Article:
Why aren’t we talking about this?

Deepti Pradhan
5 min readDec 10, 2020

Companies developing a COVID-19 vaccine rely on a phalanx of smart and dedicated scientists conducting pathbreaking research to put an end to this pandemic

Back on July 22 this year, the U.S. Department of Health and Human Services and the Department of Defense announced an agreement with Pfizer Inc. for large-scale production and nationwide delivery of 100 million doses of a COVID-19 vaccine in the United States, following the vaccine’s successful manufacture and approval. According to the agreement, Pfizer would get $1.95 billion for the 100 million doses — this would be enough vaccine for 50 million people, or about 15% of the US population. Three weeks later, on August 11, another agreement was announced — this time with Moderna, Inc. to manufacture and deliver 100 million doses of the company’s COVID-19 vaccine candidate. As in the case of the Pfizer vaccine, the Moderna vaccine will also be enough for 50 million people. In both announcements is an important point: “The vaccine would be available to the American people at no cost. As is customary with government-purchased vaccines, healthcare professionals could charge insurers for the cost of administering the vaccine.”

In all likelihood, based on early results from both Pfizer and Moderna, the FDA will complete approval of both vaccines in the next ten days. But reality gets in the way of the best laid plans — Pfizer has recently indicated that scale-up of the raw material supply chain took longer than expected, and as a consequence rather than the expected 100 million doses by the end of this year, only 50 million doses will likely be available.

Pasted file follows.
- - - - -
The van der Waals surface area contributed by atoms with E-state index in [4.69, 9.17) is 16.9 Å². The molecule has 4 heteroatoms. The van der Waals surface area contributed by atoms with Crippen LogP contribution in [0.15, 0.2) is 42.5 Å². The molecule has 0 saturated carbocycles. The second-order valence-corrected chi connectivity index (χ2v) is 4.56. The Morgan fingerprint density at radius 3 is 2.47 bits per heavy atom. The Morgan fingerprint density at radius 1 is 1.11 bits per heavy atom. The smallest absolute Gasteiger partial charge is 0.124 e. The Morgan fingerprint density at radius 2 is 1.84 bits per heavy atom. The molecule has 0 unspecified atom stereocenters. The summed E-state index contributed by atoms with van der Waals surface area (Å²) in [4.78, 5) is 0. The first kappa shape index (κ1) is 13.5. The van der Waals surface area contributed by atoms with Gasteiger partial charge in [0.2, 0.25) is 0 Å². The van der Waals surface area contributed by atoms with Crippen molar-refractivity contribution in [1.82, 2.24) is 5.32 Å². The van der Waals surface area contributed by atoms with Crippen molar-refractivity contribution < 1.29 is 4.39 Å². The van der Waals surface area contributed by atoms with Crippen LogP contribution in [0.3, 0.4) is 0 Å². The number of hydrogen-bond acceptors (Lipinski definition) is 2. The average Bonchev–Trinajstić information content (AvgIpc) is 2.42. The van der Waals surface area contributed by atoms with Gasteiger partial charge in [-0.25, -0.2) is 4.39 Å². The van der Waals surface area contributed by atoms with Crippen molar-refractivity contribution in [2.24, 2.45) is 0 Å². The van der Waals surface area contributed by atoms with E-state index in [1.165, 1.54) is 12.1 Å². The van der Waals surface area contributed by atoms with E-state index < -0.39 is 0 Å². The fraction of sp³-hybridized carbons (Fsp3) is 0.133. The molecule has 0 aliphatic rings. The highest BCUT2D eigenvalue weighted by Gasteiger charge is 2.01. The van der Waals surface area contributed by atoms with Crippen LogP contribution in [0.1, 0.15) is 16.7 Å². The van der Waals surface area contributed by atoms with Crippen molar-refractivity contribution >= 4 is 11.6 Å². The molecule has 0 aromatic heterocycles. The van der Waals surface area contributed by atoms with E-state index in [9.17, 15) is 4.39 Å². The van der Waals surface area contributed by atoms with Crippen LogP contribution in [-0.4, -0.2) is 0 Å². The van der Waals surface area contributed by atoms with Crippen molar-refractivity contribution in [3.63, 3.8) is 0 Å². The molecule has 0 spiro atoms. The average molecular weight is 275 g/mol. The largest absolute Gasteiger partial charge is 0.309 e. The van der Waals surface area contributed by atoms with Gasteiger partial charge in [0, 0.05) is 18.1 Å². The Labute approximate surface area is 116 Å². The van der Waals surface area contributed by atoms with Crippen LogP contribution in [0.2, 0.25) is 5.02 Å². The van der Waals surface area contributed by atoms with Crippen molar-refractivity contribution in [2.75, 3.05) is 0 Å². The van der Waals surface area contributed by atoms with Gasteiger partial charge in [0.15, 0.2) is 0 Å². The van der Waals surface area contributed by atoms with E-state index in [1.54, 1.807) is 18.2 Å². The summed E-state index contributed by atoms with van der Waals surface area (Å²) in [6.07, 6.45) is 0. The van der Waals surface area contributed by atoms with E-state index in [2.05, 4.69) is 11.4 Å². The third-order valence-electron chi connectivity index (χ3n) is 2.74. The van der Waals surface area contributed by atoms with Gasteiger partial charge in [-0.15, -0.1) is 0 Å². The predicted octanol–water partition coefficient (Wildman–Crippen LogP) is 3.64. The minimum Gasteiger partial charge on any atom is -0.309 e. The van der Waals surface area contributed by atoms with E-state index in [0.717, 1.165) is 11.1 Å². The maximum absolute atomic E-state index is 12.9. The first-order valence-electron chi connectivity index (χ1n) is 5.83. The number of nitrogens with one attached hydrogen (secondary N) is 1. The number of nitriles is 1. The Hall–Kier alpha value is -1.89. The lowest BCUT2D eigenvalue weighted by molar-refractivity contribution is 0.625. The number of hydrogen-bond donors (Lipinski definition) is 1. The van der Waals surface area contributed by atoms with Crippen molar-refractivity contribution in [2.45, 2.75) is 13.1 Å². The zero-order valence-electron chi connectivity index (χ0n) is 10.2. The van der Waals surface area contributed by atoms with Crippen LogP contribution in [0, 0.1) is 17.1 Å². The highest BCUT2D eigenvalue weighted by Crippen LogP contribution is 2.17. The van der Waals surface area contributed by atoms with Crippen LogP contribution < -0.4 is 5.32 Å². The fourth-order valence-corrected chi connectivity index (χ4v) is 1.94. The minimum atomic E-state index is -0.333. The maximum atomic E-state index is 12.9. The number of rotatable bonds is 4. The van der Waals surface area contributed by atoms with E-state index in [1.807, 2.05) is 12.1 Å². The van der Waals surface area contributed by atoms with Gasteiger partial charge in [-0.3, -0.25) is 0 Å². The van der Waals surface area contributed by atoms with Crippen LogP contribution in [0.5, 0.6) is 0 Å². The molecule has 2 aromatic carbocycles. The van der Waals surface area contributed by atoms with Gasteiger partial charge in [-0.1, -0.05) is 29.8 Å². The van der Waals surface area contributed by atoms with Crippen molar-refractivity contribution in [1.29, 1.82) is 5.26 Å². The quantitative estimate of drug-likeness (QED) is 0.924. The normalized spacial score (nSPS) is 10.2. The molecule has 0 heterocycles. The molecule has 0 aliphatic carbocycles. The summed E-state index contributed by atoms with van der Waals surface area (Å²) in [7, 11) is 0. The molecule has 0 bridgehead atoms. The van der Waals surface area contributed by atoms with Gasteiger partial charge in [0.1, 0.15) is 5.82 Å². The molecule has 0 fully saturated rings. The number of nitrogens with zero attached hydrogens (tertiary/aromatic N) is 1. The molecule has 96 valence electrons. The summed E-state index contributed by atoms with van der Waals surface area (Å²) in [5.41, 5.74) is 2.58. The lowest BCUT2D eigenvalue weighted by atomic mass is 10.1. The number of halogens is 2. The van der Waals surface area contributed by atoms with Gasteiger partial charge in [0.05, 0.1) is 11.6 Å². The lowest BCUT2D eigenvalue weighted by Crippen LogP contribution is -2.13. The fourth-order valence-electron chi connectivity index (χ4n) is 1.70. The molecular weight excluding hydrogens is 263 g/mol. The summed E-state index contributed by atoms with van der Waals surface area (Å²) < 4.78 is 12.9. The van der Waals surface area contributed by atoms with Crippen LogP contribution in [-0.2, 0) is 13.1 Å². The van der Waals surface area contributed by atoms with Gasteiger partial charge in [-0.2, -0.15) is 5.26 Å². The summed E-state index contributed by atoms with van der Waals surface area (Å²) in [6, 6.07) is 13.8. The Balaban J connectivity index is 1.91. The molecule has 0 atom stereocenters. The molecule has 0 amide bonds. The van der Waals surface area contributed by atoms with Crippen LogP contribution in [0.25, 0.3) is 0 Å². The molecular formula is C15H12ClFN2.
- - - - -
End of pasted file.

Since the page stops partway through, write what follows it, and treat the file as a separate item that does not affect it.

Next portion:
Follow the science

Both Moderna and Pfizer-BioNTech are using never before used technology for vaccine design. Traditionally, vaccines to viruses have been either inactivated viruses such as the Salk polio vaccine and some influenza vaccines; or attenuated viruses such as the MMR vaccine; and more recently recombinant vaccines such as Flublok. Both Moderna and Pfizer-BioNTech vaccines are RNA based vaccines. Very simply, this method ingeniously uses information about viral proteins, and the human cell’s manufacturing machinery.

Almost all living cells have the capacity to produce proteins based on a certain set of instructions. These instructions are…

Deepti Pradhan

Employed at Yale University, Deepti is primarily a scientist & patient advocate. She runs Tilde Cafe, a forum to make science accessible (www.tildecafe.org)